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Thorny issue at the root of a Viking settlement
THE village of Thrintoft, three miles west of Northallerton, has a name that takes us back to the Viking age.
Certainly, its name is Scandinavian and was first spoken by the Norwegians, Danes and Swedes who invaded Britain in the ninth and tenth centuries.
Working backwards, toft is a modern version of the Viking topt, that could mean farm, building or even ruin.
Thrin, meanwhile, comes from another Viking word, thyrnir, meaning thorn bush, giving us the Thorny Farm in North Yorkshire.
Now thorns today may seem a simple annoyance, a little like wasps or traffic wardens.
But to the medieval inhabitants of Britain, they were a positive good.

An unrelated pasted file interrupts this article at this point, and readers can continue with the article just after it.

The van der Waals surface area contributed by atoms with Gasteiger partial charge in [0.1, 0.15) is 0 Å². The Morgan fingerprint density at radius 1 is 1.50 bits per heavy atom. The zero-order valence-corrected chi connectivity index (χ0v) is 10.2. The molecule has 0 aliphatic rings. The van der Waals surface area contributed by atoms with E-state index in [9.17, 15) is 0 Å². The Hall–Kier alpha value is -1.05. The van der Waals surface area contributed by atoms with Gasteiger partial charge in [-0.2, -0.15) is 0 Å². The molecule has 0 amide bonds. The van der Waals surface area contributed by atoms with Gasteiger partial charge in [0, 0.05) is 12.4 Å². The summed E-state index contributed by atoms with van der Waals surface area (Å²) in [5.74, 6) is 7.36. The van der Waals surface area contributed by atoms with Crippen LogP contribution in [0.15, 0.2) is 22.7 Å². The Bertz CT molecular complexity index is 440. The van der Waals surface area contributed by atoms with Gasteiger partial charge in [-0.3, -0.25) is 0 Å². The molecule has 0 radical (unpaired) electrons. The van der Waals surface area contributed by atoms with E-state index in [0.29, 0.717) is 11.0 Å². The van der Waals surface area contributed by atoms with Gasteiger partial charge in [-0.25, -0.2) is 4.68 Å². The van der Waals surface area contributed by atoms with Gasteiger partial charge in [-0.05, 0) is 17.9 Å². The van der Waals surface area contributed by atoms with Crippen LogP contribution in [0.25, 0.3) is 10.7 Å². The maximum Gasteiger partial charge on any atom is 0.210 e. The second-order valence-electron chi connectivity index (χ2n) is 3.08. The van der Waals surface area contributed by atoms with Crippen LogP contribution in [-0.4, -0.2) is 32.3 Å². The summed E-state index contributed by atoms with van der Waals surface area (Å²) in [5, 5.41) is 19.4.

Thorn-bearing trees such as hawthorns and blackthorns were employed in remedies – blackthorn bark especially was used and, indeed, is still used by herbalists.
Then, crucially, thorny trees were employed as barriers to keep cattle in and thieves, raiders and rustlers out.
The hedges around modern gardens are a strange, suburban memory of the thorny enclosures that our ancestors grew to defend themselves at places like Thrintoft.
It is no accident then that thorns were a preoccupation of one of the earliest recorded English poets, who wrote 1,000 years ago: Thorns are sharp for all Fighting with them is agony for the warrior And they are most cruel to those who live among them.
Pity, then, the inhabitants of Dark Ages Tirnetoft, as it was called in the 11th century, our earliest record.
Surrounded and protected by a wall of thorns, they must have been constantly cursing their spiky defenders as they stumbled on their way in and out of the settlement.
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